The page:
Tuesday, 10 November 2020

News reporter Peter Overton opens up about Melanoma

 https://www.dailymail.co.uk/news/article-8932199/News-reporter-Peter-Overton-opens-recent-skin-cancer-scare-having-surgery-melanoma.html

This is one scary situation, please read this article and notice the description at the bottom of the article, on the description variations. Not all melanoma look the same. My husband’s melanoma looked scaley and red. He was very lucky because his was stage one in situ but it left a massive and deep 9 cm by 7 cm scar on his upper arm , which must be kept covered so the sun doesn’t get to it. His scar turns a bluey purple colour when the weather is cool.  It is not a scar that can be easily hidden.

Please keep that in mind when you are out in the sun. All the years you spend at the beach or lying in the hot sun put you at risk. My husband never did any of that. He worked in an office and it is assumed that he got his melanoma from driving every day and the sun coming in the car window.

Both hubby and I are winter people and avoid the heat, we always have. But that is no guarantee that you won’t get melanoma. Even walking to  and from school every day as a child can put you at risk. It is generally young skin that gets damaged. But shows up later in life. My father had a tiny melanoma cut out this year too. That was traced back to his military service days in the Far East in the 50’s, and he is in his eighties now. He never lay in the hot sun either.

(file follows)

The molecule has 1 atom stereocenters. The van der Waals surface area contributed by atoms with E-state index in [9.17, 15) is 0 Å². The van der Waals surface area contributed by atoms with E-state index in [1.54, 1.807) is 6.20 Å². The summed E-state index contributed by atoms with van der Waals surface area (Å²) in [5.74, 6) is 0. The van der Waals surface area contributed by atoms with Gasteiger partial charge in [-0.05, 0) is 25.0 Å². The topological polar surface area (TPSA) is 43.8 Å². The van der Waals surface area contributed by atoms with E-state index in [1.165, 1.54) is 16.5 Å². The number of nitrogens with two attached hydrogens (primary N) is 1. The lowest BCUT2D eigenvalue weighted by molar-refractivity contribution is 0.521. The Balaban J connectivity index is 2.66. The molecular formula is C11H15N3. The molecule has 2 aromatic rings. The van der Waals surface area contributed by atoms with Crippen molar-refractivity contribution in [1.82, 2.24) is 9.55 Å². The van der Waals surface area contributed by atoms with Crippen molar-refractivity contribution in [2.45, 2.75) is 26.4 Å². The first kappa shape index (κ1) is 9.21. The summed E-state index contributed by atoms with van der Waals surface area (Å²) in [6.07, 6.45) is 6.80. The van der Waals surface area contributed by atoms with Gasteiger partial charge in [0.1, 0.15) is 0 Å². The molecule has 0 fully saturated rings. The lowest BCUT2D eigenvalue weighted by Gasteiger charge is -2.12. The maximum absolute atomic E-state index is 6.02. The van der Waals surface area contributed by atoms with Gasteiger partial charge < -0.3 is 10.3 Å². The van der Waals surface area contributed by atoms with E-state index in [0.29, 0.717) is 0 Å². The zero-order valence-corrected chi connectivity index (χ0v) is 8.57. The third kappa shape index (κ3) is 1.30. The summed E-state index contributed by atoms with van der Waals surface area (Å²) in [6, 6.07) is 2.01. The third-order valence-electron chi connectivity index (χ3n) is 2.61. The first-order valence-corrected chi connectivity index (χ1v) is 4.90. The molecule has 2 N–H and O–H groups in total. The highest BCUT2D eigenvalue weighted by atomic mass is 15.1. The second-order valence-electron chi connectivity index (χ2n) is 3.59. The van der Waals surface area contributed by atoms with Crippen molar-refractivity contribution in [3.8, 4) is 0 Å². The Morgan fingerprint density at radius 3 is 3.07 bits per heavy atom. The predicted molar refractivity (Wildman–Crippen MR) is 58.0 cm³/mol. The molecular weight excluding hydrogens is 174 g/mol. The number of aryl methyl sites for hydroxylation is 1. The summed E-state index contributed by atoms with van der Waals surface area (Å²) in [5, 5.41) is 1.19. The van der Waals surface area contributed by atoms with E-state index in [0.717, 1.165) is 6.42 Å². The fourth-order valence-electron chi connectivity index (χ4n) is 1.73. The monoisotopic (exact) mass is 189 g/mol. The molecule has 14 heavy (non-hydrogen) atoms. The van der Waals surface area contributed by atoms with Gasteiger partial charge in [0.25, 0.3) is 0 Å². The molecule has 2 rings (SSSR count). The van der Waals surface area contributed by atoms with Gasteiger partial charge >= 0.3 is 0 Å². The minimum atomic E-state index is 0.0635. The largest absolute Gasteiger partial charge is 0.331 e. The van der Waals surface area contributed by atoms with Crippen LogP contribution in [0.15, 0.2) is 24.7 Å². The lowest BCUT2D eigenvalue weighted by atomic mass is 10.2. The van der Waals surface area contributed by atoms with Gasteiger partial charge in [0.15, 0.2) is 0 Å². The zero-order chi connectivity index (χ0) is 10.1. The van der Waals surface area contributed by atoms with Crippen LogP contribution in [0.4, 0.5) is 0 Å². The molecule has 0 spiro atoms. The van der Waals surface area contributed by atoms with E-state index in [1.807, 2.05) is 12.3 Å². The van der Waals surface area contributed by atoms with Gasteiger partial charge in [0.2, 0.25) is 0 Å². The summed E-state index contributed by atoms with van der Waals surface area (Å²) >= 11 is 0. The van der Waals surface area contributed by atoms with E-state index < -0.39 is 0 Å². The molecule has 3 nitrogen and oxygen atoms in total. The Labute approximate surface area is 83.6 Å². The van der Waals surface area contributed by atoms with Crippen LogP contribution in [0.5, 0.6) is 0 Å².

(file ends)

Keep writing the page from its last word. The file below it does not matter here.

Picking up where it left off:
On eBay you can buy “cool sleeves/ UV sleeves” to protect your arms when driving, playing sport, or just for out doors. They are quite cheap and worth investing in to avoid surgery in the years to come, and that is if the cancer is picked up in time. Time is the major factor,  the longer you ignore any skin issues the worse it becomes. So the longer you wait, the risk of death increases, don’t take that risk.

I have known women over the years that had skin like leather from constantly being out in the sun, sure they looked good as teenagers, but your skin under the hot sun dries and ages you. The skin becomes tough and that causes more work to be necessary to be done by the surgeon. Removing the melanoma also requires healthy skin surrounding the cancer to be cut to minimise the cancer cells attacking the healthy skin surrounding the melanoma.  Then the follow up treatment that follows for a few years depending on how severe the condition is. You also have to have lymph node mapping done and then followed up from time to time. Now thanks to Covid, the wait to see a doctor may be longer than it normally is and that risks a deterioration of the condition. 

Heed the warnings and help educate your family especially the young ones. The more aware they are the better the chance of avoiding melanoma. Hats, parasols and long sleeves are a must in the heat, but can be uncomfortable. But isn’t it better to be safe than sorry?